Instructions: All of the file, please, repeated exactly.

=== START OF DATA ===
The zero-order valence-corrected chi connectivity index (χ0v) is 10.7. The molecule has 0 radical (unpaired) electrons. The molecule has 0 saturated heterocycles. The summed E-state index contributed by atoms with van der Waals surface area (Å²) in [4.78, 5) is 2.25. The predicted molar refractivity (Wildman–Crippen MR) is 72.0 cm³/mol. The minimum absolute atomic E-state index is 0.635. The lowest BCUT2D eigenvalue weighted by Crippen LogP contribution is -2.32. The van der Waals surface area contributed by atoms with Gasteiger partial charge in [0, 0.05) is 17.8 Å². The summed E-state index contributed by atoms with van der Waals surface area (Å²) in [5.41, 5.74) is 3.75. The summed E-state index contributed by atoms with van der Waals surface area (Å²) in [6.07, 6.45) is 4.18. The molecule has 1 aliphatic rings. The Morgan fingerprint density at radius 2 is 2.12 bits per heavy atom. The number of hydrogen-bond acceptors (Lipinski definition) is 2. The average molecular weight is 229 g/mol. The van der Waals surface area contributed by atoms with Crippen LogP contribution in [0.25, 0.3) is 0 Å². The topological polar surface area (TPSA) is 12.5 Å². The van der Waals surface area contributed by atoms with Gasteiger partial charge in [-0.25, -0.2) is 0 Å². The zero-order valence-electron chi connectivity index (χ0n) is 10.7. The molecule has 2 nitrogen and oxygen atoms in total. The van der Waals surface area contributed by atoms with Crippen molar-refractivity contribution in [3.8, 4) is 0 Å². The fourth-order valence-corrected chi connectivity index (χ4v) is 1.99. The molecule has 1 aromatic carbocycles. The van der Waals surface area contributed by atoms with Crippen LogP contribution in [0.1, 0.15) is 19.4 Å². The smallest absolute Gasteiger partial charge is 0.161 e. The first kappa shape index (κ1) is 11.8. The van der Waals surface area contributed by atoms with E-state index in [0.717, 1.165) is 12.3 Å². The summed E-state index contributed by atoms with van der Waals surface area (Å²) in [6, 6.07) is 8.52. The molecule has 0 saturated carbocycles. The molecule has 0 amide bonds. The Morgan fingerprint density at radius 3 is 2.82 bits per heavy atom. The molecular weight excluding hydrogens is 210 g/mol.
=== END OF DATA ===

The zero-order valence-corrected chi connectivity index (χ0v) is 10.7. The molecule has 0 radical (unpaired) electrons. The molecule has 0 saturated heterocycles. The summed E-state index contributed by atoms with van der Waals surface area (Å²) in [4.78, 5) is 2.25. The predicted molar refractivity (Wildman–Crippen MR) is 72.0 cm³/mol. The minimum absolute atomic E-state index is 0.635. The lowest BCUT2D eigenvalue weighted by Crippen LogP contribution is -2.32. The van der Waals surface area contributed by atoms with Gasteiger partial charge in [0, 0.05) is 17.8 Å². The summed E-state index contributed by atoms with van der Waals surface area (Å²) in [5.41, 5.74) is 3.75. The summed E-state index contributed by atoms with van der Waals surface area (Å²) in [6.07, 6.45) is 4.18. The molecule has 1 aliphatic rings. The Morgan fingerprint density at radius 2 is 2.12 bits per heavy atom. The number of hydrogen-bond acceptors (Lipinski definition) is 2. The average molecular weight is 229 g/mol. The van der Waals surface area contributed by atoms with Crippen LogP contribution in [0.25, 0.3) is 0 Å². The topological polar surface area (TPSA) is 12.5 Å². The van der Waals surface area contributed by atoms with Gasteiger partial charge in [-0.25, -0.2) is 0 Å². The zero-order valence-electron chi connectivity index (χ0n) is 10.7. The molecule has 2 nitrogen and oxygen atoms in total. The van der Waals surface area contributed by atoms with Crippen molar-refractivity contribution in [3.8, 4) is 0 Å². The fourth-order valence-corrected chi connectivity index (χ4v) is 1.99. The molecule has 1 aromatic carbocycles. The van der Waals surface area contributed by atoms with Crippen LogP contribution in [0.1, 0.15) is 19.4 Å². The smallest absolute Gasteiger partial charge is 0.161 e. The first kappa shape index (κ1) is 11.8. The van der Waals surface area contributed by atoms with E-state index in [0.717, 1.165) is 12.3 Å². The summed E-state index contributed by atoms with van der Waals surface area (Å²) in [6, 6.07) is 8.52. The molecule has 0 saturated carbocycles. The molecule has 0 amide bonds. The Morgan fingerprint density at radius 3 is 2.82 bits per heavy atom. The molecular weight excluding hydrogens is 210 g/mol.